Gallery #3 was given over to Oceanside artist James Watt. HIS mixed-media work we like and, I think, understood.
The last gallery held the work of a half-dozen local photographers. Most of it was street photography, shot in Oceanside and nearby. All were good, but the portraits of homeless people done by Jordan Verdin were exceptional. Each carefully crafted photograph was accompanied by words from the subjects, explaining their lives and difficult situations.
Our next museum was much lighter. The California Surf Museum was quite small, basically just a single room; however, it told an interesting story. Displays explained the history of wave monitoring buoys, surf photography, and the evolution of surf boards over more than a century. The oldest boards include a giant one attributed to Duke Kahanamoku. The newest display tells the story of Caitlin Simmers, a tiny 16-year-old Oceanside high school student who is also the American Women's surf champion. The museum manager assured us she would become an icon in the sport.
After lunch, we walked down to the beach and the Oceanside pier. Lots of people having fun. The surf was small, but the young people seemed to still be having fun.
The final beach front attraction was the "Top Gun House". This was the small craftsman house that was used in the Top Gun movie when Tom Cruise and Kelly McGillis got together. Local developers brought the building to this location to attract tourists for their nearby hotels. It was surrounded by eager movie fans, perhaps due to the opening this weekend of the sequel: Top Gun : Maverick. Fun kitsch. We need to see it.
Saturday started with check-out. Evaluation of our Best Western: OK, enough. Very busy with holiday weekend visitors, but friendly staff, clean, and roomy enough. Kind of a soft recommendation.
From there it was off to find someone who could do nails for Marianne. When traveling, hair and nails still need tending, but it's a little random about where one might go. This time, the little shop in Oceanside was OK. A travel success.
We had not particularly planned the day, but the San Diego Zoo Safari Park was not far, so we figured we'd give it a try. On a holiday weekend. What could go wrong? Driving in, we hit the first of several lines and ended parking ($15) far from the entrance, but close enough to a shuttle bus stop. And a line. Up at the park itself we paid our fee ($120.60) and joined the crowd going in. Just a small line.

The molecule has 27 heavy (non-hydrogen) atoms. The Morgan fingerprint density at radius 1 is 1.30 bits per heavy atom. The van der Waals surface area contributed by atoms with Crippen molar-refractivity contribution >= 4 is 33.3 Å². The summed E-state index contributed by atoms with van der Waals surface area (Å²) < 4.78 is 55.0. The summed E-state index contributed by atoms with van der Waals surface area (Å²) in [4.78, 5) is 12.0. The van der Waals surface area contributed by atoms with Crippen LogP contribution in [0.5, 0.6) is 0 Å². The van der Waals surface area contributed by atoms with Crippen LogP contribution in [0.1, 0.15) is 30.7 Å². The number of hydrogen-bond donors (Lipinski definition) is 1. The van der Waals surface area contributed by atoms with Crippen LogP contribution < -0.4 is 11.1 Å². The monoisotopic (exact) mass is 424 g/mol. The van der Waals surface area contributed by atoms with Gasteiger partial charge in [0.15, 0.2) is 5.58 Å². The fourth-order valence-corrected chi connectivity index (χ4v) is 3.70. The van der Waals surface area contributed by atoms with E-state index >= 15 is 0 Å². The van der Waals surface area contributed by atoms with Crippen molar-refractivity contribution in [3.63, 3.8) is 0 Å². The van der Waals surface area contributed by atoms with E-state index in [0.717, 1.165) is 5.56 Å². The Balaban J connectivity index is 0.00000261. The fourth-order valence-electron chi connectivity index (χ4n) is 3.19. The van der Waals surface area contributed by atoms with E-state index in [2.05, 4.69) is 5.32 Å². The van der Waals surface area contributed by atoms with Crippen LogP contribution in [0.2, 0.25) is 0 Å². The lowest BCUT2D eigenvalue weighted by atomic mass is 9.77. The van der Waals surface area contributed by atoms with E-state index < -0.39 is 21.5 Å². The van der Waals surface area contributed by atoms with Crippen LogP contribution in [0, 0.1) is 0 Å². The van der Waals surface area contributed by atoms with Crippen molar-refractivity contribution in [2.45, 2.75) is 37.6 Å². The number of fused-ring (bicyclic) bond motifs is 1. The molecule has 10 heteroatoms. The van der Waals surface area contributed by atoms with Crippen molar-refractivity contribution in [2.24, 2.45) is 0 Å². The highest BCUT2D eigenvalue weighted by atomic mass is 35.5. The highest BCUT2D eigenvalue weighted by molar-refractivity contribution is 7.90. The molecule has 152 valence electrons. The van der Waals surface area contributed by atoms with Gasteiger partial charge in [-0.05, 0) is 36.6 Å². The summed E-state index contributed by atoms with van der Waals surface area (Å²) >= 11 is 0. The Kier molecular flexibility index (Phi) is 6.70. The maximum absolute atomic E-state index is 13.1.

There are two parts of the Safari Park: walking among cages and riding through open plains. The highlight of the cages should have been gorillas, but only one young Western Gorilla, "Frank"(?), was outside for crowd entertainment. Otherwise, here's a little of what we saw on our walk:
The tram through "the plains of Africa" was a challenge. First, the boarding station was quite a hike from the entrance gate. This was not too bad, since we did get to see birds and a few animals, but mostly we saw families with excited little kids. After walking, the boarding line said "60 minutes wait" and waiting that long among crowds was not what we wanted to do. Fortunately, the Zoo has a solution: pay extra ($40 for both of us) for expedited boarding. This cut the wait to about 20 minutes.
On-board, our driver/guide took us on a 20-minute swing through the park, explaining all sorts of animal behavior and details. That was actually pretty informative. For my pictures, however, we stayed so far away from most animals that they were little more than dots in the fields. Here's a couple shots, cropped way down to show what I could:
There are other ways to enjoy the Zoo Safari Park. Rides through the African plains can be 45-minutes guided in an open truck, or in even more extensive tours in small private groups. Visitors can even stay overnight and reportedly hear the lions roar. Any extra, however, is pricey. It's cheaper than airfare to Africa and five-star jungle glamping, but still the most expensive place in Escondido, California.
From the zoo, we drove the 40 minutes into downtown San Diego to check into another Best Western. The hotel is a remodeled, two-story motor court, probably built 50 or more years ago, but it is surrounded by several new apartment buildings, each towering over the downtown streets. We had not expected such an urban setting. (Complete with sidewalks filled with camping homeless.)
For dinner, we walked a few blocks down to Bud & Rob's New Orleans Bistro, based on no more than relative closeness and adequate internet reviews. It was just past the homeless encampments, but not yet into the more famous Gaslamp Quarter. Our main courses were good and the desserts were even better!
As we were finishing dessert, at 5:05pm, I received a text from Cousin Maryetta, asking if we were really having our Zoom meeting with cousins at 5pm Pacific. Oops! I had completely forgotten. We paid our bill, hustled past the homeless, sorted out the hotels wifi connection, and cranked up Zoom at 5:30.
Tom, Kathleen, Maryetta, and Tim all connected up. Thanks for being patient. It was great to hear everyone's news. Tim's official move to Lisbon is progressing. Tom and Kathleen have apparently sold their lake house and are contemplating moving to Italy. Maryetta is still a working psychologist, but promises to visit cousins in such interesting places. (Probably not Fresno.) These calls are fun, with plenty of laughing. (We wanted to to hook in Cousin Kim in Australia, but learned that she is suffering from debilitating complications from Covid, or from Covid-innoculation. We are thinking of her.)